An arbitration court in Russia has upheld an earlier decision that could see Google banned from bundling its stuff on Android gear.
The Moscow Arbitration Court said in a brief statement that it would uphold the 2015 ruling from the Federal Antimonopoly Service (FAS) that Google abused its monopoly powers in Russia by forcing hardware vendors to pre-install its software on Android handsets and tablets.
The case, brought up by Google's Russian rival Yandex, accused the Chocolate Factory of freezing out competing apps by tying Android users into the Google Play store.
Yandex complained that by forcing Android owners onto the Play store and other Google hardware, the Chocolate Factory was able to get an unfair advantage in the market over the Yandex search application, and it filed a complaint with the FAS. After an investigation, the FAS concluded that Google indeed violated monopoly laws.
That ruling was reaffirmed Monday by the Appeals Court.
"In the course of the case proceedings, the Commission of the FAS Russia found that Google provided mobile device manufacturers with Google Play app store for pre-installation on Android OS mobile devices adopted for the Russian Federation," the Moscow court said in its ruling.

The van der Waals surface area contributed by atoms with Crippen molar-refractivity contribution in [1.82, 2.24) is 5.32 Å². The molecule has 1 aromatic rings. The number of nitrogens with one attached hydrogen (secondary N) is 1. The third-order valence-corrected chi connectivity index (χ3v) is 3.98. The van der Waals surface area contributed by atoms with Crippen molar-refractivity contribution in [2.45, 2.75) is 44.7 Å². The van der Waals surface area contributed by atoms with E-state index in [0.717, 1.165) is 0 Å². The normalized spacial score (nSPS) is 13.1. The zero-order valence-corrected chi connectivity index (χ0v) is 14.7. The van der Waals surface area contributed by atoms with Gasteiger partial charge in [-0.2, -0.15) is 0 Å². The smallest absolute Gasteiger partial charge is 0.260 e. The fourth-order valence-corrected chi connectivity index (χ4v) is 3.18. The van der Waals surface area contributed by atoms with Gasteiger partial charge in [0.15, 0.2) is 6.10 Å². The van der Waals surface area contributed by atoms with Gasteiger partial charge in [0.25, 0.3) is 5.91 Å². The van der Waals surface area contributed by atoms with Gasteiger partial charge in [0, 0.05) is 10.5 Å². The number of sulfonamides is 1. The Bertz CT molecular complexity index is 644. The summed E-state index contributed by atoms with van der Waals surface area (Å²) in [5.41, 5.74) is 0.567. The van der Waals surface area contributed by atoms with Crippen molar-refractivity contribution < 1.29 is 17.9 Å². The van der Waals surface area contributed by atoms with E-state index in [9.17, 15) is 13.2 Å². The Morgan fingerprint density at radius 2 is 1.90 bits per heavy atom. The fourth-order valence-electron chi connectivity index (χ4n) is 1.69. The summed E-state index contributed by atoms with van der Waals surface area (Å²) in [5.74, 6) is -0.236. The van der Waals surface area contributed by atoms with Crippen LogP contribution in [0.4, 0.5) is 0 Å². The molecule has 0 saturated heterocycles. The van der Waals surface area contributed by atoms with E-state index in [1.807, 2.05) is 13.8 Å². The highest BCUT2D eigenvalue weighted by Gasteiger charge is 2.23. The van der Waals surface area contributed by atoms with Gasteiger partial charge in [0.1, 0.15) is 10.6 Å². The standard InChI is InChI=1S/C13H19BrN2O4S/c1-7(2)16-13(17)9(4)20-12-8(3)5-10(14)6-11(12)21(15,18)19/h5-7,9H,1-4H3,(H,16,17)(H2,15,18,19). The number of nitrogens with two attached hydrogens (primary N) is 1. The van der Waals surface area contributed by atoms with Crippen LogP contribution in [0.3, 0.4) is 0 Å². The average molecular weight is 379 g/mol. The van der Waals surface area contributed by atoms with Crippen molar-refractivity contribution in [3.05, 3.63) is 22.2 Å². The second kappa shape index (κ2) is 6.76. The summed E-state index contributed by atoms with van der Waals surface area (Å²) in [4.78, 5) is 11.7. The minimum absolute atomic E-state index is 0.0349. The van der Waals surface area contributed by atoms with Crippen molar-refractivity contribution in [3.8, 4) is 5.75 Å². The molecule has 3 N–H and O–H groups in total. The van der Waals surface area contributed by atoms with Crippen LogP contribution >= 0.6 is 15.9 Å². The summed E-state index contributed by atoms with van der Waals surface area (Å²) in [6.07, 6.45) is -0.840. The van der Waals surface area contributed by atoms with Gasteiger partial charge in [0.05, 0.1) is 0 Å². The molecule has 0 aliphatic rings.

"Conditions of app store provision include obligatory pre-installation of Google apps as well as its searching engine and their obligatory location on the main screen of a mobile device."
Google could now face stricter rules over its dealings in Russia, including the requirement that it no longer offer its own apps and services pre-installed on Android devices.
A Google spokesperson told The Reg: "We're not commenting as we have not yet received the judgment." ®